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Proceedings Paper

Analytical chemistry: feeding the environmental revolution?
Author(s): Jeannette G. Grasselli
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Paper Abstract

There can be no question in anyone's mind that our ability to analyze the structure and composition of materials in all media has grown in amazingly exponential ways in the last several decades. Our detection limits have gone from micrograms to the subpicogram level. A millimeter-sized sample presented a challenge in 1950; but today we look at submicron units, in fact, at single atoms resolved in analytical electron microscopes in an almost routine manner. Analysis time has changed from hours or sometimes even days for a complete qualitative and quantitative analysis on a sample to modern capabilities which include real-time spectroscopy on in situ experiments which give us data on molecular dynamics in the femtosecond time regime. Trace analysis, the detection and determination of impossibly tiny quantities of elements and molecules in increasingly complex matrices, is readily accomplished today. These are exactly the types of samples usually involved in environmental analysis. Yet, there is a tendency among some groups to view analytical advances as a negative factor in environmental studies because the ability to measure extremely small quantities can focus regulators on placing restrictions on materials not previously detectable. If so, that is a rare instance where increased knowledge can be considered a setback.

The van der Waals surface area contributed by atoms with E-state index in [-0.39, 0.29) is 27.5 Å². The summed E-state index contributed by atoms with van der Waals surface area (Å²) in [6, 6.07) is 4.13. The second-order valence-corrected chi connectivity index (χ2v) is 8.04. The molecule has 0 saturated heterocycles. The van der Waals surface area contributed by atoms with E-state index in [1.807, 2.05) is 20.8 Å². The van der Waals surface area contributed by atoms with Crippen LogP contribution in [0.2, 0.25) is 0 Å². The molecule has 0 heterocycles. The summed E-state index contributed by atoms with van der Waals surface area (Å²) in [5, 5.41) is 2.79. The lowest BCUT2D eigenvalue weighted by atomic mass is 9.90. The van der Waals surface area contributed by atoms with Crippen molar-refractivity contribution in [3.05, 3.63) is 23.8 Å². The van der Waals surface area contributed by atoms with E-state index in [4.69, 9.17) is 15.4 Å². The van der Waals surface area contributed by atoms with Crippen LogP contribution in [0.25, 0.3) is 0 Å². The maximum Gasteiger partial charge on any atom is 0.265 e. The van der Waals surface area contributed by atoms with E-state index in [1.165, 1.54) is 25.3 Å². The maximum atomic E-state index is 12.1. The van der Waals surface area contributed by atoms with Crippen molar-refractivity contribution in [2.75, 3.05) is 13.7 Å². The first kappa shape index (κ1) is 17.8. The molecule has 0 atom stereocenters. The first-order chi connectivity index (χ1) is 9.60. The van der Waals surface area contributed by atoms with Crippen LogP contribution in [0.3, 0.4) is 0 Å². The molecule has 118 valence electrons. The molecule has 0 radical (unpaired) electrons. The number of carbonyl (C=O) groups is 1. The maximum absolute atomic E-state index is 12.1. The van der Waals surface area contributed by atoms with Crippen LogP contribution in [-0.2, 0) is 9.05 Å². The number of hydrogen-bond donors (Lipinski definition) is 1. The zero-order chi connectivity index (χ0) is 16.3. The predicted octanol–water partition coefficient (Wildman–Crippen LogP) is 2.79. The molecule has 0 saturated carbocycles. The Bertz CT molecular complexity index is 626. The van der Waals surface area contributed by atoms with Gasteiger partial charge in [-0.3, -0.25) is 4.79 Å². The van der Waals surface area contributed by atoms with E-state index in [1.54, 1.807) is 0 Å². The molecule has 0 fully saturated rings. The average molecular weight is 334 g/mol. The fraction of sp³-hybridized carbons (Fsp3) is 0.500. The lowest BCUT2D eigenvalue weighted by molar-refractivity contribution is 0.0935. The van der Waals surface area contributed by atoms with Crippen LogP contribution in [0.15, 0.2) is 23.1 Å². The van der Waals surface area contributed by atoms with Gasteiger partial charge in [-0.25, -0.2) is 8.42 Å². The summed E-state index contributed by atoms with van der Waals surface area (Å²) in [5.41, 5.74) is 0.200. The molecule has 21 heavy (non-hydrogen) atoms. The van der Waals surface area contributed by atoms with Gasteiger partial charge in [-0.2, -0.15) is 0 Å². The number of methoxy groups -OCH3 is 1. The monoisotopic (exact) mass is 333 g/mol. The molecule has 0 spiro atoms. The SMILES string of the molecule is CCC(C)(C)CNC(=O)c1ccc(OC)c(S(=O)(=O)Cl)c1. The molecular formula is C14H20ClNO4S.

Paper Details

Date Published: 9 March 1993
PDF: 12 pages
Proc. SPIE 1716, International Conference on Monitoring of Toxic Chemicals and Biomarkers, (9 March 1993); doi: 10.1117/12.140272
Show Author Affiliations
Jeannette G. Grasselli, Ohio Univ. (United States)

Published in SPIE Proceedings Vol. 1716:
International Conference on Monitoring of Toxic Chemicals and Biomarkers
Tuan Vo-Dinh; Karl Cammann, Editor(s)

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